In our spot on the site where we chat about wellbeing and mental health, a few ideas for dealing with not easy things happening in life.

Hello, and welcome to Wednesday, our spot to have a chat and talk about the worries of the world: our back lane and behind our front doors. This week we’re having a think about how we can let out some of the stuff that bubbles under the surface, but that we feel we can’t say out loud.

This has been a complicated year. It’s been about coping, adapting, dealing with stuff. There’s a sense that as everyone is in this together as a species that there is no room to complain. Suck it up, move on, grin and bear it.

And no one wants to be the doomsayer in the room. On Zoom. Or the social media account. So we do the cheery thing. We grin, we smile, we try to remember how to formulate small talk.

We compartmentalise what’s going on under the surface. Sometimes the stress burns through our skin. It’s on the tip of your tongue. It plays on constant rotation in your head. Word merry-go-round.

‘We don’t want to be any worry’, said Brad to Frankenfurter in The Rocky Horror Picture Show. He was trying to escape from alien pleasure dome central at the time, but Frank’s response plays well here – ‘Well you got caught with a flat, how about that. Well babies, don’t you panic. By the light of the night, it’ll all seem alright…

I don’t have a satanic mechanic on hand to fix your flat mood. But I do have a simple suggestion. Write it out. If those gremlins are squirming under your skin, grab a pen, a tablet, a quill and a pot of ink – whatever stops those brain fingers from scratching and put them to good use.

Not sure where to start? Here are some suggestions:

  • The blank document – create a Word document, any name you like (Hades, Primal Scream, WTAF etc). Set a password. Then when you need a metaphorical howl into the void, type it out. Fill the page with feelings. You never need to look at it or read it again. But you might feel a whole lot better afterwards. Can also be done with a pen and a notebook. Just don’t fill your quill with blood.
  • The Letter – there are people to whom we would like to say stuff. Sometimes it’s a Dear John goodbye. Sometimes it’s a reckoning on how they’ve made you feel in life. And sometimes it’s the words you wished you’d said to someone who is no longer here. The principle is the same as the blank document. If done on paper you can burn it afterwards, if the feeling takes you. Just be wary of actually sending it. I don’t want houses burning down, either physically or metaphorically.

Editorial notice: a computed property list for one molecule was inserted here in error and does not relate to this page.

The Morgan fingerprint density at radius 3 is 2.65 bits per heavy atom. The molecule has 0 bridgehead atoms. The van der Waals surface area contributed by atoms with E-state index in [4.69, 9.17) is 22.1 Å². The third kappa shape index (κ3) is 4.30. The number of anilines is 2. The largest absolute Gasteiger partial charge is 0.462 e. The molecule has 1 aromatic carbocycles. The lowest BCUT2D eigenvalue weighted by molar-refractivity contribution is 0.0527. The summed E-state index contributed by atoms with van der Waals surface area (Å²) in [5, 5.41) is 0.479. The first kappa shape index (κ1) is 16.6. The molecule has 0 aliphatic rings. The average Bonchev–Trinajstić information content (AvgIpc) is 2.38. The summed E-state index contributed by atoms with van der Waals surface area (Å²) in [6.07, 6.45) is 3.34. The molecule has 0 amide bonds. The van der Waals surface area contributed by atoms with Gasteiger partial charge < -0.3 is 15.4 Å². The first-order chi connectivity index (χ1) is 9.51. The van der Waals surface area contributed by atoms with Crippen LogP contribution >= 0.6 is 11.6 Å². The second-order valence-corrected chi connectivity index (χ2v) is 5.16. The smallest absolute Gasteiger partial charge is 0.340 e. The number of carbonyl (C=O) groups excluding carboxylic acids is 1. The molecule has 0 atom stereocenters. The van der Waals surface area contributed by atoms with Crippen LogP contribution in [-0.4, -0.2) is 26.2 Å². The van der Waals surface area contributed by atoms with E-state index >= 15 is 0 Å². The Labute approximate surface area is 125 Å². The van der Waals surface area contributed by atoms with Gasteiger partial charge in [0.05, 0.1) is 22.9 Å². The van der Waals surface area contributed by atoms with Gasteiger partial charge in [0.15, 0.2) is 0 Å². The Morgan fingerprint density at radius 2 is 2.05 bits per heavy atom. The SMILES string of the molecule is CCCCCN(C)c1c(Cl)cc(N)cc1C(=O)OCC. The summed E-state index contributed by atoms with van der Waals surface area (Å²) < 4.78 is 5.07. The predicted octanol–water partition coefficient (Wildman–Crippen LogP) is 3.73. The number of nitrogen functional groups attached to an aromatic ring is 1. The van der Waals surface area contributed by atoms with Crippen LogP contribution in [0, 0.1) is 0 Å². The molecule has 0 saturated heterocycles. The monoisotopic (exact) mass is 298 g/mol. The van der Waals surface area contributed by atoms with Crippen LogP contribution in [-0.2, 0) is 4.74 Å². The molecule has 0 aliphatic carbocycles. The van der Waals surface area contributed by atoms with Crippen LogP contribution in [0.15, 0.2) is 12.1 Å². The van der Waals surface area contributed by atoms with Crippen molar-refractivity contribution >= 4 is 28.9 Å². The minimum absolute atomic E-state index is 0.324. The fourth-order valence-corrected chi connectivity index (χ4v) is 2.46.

• Bullet Journaling – I use this to clear my head space. If you Google the phrase, you’ll get page after page of beautiful notebooks, with mandalas (huh?), pretty borders and artistic doodling. And that’s great if you want to stretch your artistic abilities further. Mine? Mine uses a double page spread a week, with one page a bullet list of to do points, and on the facing page my actions, feelings and thoughts noted during the week. At the back are records of phone conversations that I might need to refer back to. And the odd drawing of a vampire bunny.
  • Diary – I was a teenage girl. I had a diary. Blogging came along and made it easy to keep up the habit. It’s a great way to find your writing voice and learn the basics of editing and formatting. Just don’t go Harold Lauder on us.
  • A wordless social media account – once upon a time I was stressed at work and going through a grievance procedure. I lost my voice, both vocally and the one that types words. I switched to images instead. Found a picture a day that articulated what was under my skin. I did this for three or so months, while the grievance ran its course. Once the process was over and I was exonerated, I simply stopped posting. It had done its job, and I deleted it a year or so afterwards. I used Blogger at the time, but you could try this with for free with WordPress, Instagram or Pinterest, or doodle in a notebook.
  • Writing for Wellbeing – if you’re not sure where to start, or want a more focused approach at letting words out, you could try Writing for Wellbeing. They have an interesting blog here, and offer prompts and support on Twitter and Facebook as well. I’ve given you these as an example, but it maybe that there is something similar local to you.
  • The starter course for fiction – not keen on writing the personal stuff? Maybe channel it into fiction. There are a multitude of writing resources out there to be found, but a good place to start is the Open University’s free Start Writing Fiction course.
  • Memoir – my own personal fallback at the moment. You may have noticed I am a nostalgia hound. I’m also approaching a significant birthday, and have decided to combine the two in a small, year-long project looking back at my life through photos, objects and random memories. It kicks off properly on 2nd April, and I’ve called it my Picture Past Project. Details here if you’d like to join me. Again, there are no boundaries as to how you work with your own memoir. It can be physical notebook form, blog form, pictures, poems, art work. Anything that works for you.

You don’t always need to speak out loud to have a voice. You can let your thoughts fly free in so many ways. The wonderful thing about writing it all out is that it’s yours. No-one ever needs to see what you do. Just you. Which is liberating.

I hope there’s something for you in all of this. Take care, and thanks so much for reading.

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